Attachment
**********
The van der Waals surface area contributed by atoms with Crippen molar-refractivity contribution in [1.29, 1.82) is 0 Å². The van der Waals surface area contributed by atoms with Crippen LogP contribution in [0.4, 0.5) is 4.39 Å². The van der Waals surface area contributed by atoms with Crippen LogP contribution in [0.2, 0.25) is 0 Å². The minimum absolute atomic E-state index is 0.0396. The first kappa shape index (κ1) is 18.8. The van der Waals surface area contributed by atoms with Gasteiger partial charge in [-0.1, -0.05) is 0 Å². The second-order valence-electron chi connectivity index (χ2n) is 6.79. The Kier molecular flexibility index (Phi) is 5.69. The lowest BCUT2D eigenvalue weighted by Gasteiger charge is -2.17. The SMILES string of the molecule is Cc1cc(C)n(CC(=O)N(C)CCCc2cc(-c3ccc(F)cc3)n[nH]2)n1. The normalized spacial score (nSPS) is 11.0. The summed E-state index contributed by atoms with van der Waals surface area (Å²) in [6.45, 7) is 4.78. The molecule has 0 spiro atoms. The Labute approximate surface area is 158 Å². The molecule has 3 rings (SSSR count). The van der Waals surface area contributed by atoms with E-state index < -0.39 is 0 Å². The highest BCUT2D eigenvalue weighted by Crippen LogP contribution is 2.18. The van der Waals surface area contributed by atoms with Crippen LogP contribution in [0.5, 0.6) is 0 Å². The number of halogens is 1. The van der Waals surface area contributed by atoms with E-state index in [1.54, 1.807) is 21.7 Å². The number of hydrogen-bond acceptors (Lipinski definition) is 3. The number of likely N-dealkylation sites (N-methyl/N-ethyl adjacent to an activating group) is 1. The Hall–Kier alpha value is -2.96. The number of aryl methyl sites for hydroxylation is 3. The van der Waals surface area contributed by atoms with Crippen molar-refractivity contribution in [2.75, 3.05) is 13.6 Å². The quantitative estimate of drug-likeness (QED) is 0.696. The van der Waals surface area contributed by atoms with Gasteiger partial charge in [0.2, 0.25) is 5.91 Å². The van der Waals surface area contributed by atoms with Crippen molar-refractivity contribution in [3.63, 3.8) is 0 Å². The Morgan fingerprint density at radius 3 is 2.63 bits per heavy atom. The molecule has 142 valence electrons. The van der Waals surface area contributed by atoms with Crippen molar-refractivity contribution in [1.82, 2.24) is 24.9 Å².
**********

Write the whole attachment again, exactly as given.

The van der Waals surface area contributed by atoms with Crippen molar-refractivity contribution in [1.29, 1.82) is 0 Å². The van der Waals surface area contributed by atoms with Crippen LogP contribution in [0.4, 0.5) is 4.39 Å². The van der Waals surface area contributed by atoms with Crippen LogP contribution in [0.2, 0.25) is 0 Å². The minimum absolute atomic E-state index is 0.0396. The first kappa shape index (κ1) is 18.8. The van der Waals surface area contributed by atoms with Gasteiger partial charge in [-0.1, -0.05) is 0 Å². The second-order valence-electron chi connectivity index (χ2n) is 6.79. The Kier molecular flexibility index (Phi) is 5.69. The lowest BCUT2D eigenvalue weighted by Gasteiger charge is -2.17. The SMILES string of the molecule is Cc1cc(C)n(CC(=O)N(C)CCCc2cc(-c3ccc(F)cc3)n[nH]2)n1. The normalized spacial score (nSPS) is 11.0. The summed E-state index contributed by atoms with van der Waals surface area (Å²) in [6.45, 7) is 4.78. The molecule has 0 spiro atoms. The Labute approximate surface area is 158 Å². The molecule has 3 rings (SSSR count). The van der Waals surface area contributed by atoms with E-state index < -0.39 is 0 Å². The highest BCUT2D eigenvalue weighted by Crippen LogP contribution is 2.18. The van der Waals surface area contributed by atoms with Crippen LogP contribution in [0.5, 0.6) is 0 Å². The number of halogens is 1. The van der Waals surface area contributed by atoms with E-state index in [1.54, 1.807) is 21.7 Å². The number of hydrogen-bond acceptors (Lipinski definition) is 3. The number of likely N-dealkylation sites (N-methyl/N-ethyl adjacent to an activating group) is 1. The Hall–Kier alpha value is -2.96. The number of aryl methyl sites for hydroxylation is 3. The van der Waals surface area contributed by atoms with Crippen molar-refractivity contribution in [2.75, 3.05) is 13.6 Å². The quantitative estimate of drug-likeness (QED) is 0.696. The van der Waals surface area contributed by atoms with Gasteiger partial charge in [0.2, 0.25) is 5.91 Å². The van der Waals surface area contributed by atoms with Crippen molar-refractivity contribution in [3.63, 3.8) is 0 Å². The Morgan fingerprint density at radius 3 is 2.63 bits per heavy atom. The molecule has 142 valence electrons. The van der Waals surface area contributed by atoms with Crippen molar-refractivity contribution in [1.82, 2.24) is 24.9 Å².